You can also ask for a recommendation from a doctor or other professional. Their contacts often extend beyond local networks, and they can help you decide on the right program for your needs.

Look for reviews on the programs to find out from others what it’s really like. Testimonials provide a first-hand look at how it works and the pros and cons. While it should not serve as the sole basis for your decision, reviews can provide valuable information.

Contact the rehab center. Be prepared with a list of questions you may have about the facility and the programs offered. While you may not be able to tour the center in person, you should be able to talk to people and get answers to the questions you have.

Going away from home for addiction treatment can be a frightening concept. However, it can also give you a new start, which can be the incentive for you to keep going and win the battle against the addiction.

Call Genesis House Today:  800-737-0933

Why Do I Need Rehab If My Drug Use Is Not Hurting Anyone Else?

A common thought shared by many “functional” addicts is that as long as their drug use affects only themselves, then it is not really a problem. Even a heavy user can show up for work everyday and not inconvenience coworkers; they can continue to financially support themselves and families. If the substance abuse in question appears not to be affecting their relationships, it can be difficult to believe treatment is necessary. Even more difficult is to convince a loved one of the harm their habit truly causes. Read through the thoughts outlined below for some reasons to seek rehab before a “harmless” habit becomes a raging and destructive one.

Four Considerations For “Harmless” Substance Abusers

  • Permanent physical harm to oneself is a huge consideration. Brain damage, liver damage and mental illness can all result from substance abuse. These are not always easily observable or measurable. Some permanent lasting harm, like liver damage for example, may not even show up on blood tests until the damage is significant and difficult to reverse.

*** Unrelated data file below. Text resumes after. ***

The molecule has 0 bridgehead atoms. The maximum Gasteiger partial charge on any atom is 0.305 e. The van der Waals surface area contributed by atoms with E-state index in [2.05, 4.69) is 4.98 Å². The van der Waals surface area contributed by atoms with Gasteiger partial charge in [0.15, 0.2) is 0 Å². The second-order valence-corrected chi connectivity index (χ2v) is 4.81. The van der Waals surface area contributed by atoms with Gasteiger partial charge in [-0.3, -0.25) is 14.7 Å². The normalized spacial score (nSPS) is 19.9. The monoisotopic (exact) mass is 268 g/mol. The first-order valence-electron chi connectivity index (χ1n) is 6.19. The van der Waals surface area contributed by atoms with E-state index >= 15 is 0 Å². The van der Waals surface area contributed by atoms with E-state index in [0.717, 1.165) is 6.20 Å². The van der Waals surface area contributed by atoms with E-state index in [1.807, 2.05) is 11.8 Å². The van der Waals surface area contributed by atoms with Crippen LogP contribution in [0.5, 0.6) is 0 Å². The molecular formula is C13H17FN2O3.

• Relationships may be damaged. Be honest, how much harm do we inflict on others but dismiss their concerns, complaints or objections? An addict may truly believe they are only harming themselves, but ignore the distress their habit causes friends and family. The worry and fear for a loved one with a substance abuse problem may appear harmless or trivial on the surface, but in fact be extremely painful. A substance abuser isn’t always in the best position to judge the harm they create around them.
  • Coworkers may be impacted. Just because someone shows up for work everyday doesn’t mean they are delivering their best. Small mistakes can happen and turn into huge issues. When in the midst of a drug habit, tempers become short. Colleagues may notice the circles under bloodshot eyes and be concerned but too afraid to say anything.
  • Why wait until the harm occurs? Once it does, it may be irreparable. Relationships can be destroyed and finances ruined due to a drug habit. The loss of promising employment opportunities can be difficult to recover from. Even worse than job loss are legal consequences for illegal behavior, which can be permanently on one’s record and easily discovered by a background check.

If you or someone you love is ready to move beyond substance abuse toward a better future, we are here to help. Please call us at 800-737-0933

Is Addiction Truly a Disease?

Finding the courage to get help battling addiction is difficult, especially when the addict and those around him fail to see addiction as a disease. Because many addicts made a choice at some point to drink alcohol or try a drug, people often view addiction as a choice or lack of morality and willpower. This is not the case, however. Addiction is considered a disease for several reasons. Understanding them can help both an addict and his or her loved ones come to a better understanding of addiction. These are the reasons addiction is considered to be a disease.